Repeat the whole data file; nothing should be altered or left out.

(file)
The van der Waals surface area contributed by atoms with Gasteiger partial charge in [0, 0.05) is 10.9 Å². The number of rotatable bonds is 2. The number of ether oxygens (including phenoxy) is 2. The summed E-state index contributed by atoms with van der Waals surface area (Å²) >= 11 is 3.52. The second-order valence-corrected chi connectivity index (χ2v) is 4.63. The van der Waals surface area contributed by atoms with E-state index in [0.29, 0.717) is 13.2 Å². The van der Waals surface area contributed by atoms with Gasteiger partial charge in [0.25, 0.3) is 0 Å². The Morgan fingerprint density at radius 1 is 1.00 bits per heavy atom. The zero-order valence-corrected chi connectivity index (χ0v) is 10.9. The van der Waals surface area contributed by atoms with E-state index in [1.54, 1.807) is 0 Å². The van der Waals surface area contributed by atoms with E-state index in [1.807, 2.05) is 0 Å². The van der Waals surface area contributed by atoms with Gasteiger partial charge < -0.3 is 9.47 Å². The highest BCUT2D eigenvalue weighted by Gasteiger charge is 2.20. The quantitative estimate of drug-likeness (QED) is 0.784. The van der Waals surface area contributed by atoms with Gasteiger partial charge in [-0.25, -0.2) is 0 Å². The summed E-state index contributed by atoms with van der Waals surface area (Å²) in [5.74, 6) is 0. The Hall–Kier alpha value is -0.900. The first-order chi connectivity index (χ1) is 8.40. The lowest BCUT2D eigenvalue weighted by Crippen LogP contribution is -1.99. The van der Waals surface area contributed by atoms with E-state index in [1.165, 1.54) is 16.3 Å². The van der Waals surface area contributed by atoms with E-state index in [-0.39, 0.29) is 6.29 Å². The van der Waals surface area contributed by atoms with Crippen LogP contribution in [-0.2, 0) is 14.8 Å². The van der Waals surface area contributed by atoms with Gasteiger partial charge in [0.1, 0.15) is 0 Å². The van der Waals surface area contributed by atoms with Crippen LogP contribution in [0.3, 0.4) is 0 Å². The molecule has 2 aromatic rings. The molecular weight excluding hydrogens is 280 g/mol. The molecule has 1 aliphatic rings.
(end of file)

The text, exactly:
The van der Waals surface area contributed by atoms with Gasteiger partial charge in [0, 0.05) is 10.9 Å². The number of rotatable bonds is 2. The number of ether oxygens (including phenoxy) is 2. The summed E-state index contributed by atoms with van der Waals surface area (Å²) >= 11 is 3.52. The second-order valence-corrected chi connectivity index (χ2v) is 4.63. The van der Waals surface area contributed by atoms with E-state index in [0.29, 0.717) is 13.2 Å². The van der Waals surface area contributed by atoms with Gasteiger partial charge in [0.25, 0.3) is 0 Å². The Morgan fingerprint density at radius 1 is 1.00 bits per heavy atom. The zero-order valence-corrected chi connectivity index (χ0v) is 10.9. The van der Waals surface area contributed by atoms with E-state index in [1.54, 1.807) is 0 Å². The van der Waals surface area contributed by atoms with E-state index in [1.807, 2.05) is 0 Å². The van der Waals surface area contributed by atoms with Gasteiger partial charge < -0.3 is 9.47 Å². The highest BCUT2D eigenvalue weighted by Gasteiger charge is 2.20. The quantitative estimate of drug-likeness (QED) is 0.784. The van der Waals surface area contributed by atoms with Gasteiger partial charge in [-0.25, -0.2) is 0 Å². The summed E-state index contributed by atoms with van der Waals surface area (Å²) in [5.74, 6) is 0. The Hall–Kier alpha value is -0.900. The first-order chi connectivity index (χ1) is 8.40. The lowest BCUT2D eigenvalue weighted by Crippen LogP contribution is -1.99. The van der Waals surface area contributed by atoms with E-state index in [1.165, 1.54) is 16.3 Å². The van der Waals surface area contributed by atoms with E-state index in [-0.39, 0.29) is 6.29 Å². The van der Waals surface area contributed by atoms with Crippen LogP contribution in [-0.2, 0) is 14.8 Å². The van der Waals surface area contributed by atoms with Gasteiger partial charge in [0.1, 0.15) is 0 Å². The van der Waals surface area contributed by atoms with Crippen LogP contribution in [0.3, 0.4) is 0 Å². The molecule has 2 aromatic rings. The molecular weight excluding hydrogens is 280 g/mol. The molecule has 1 aliphatic rings.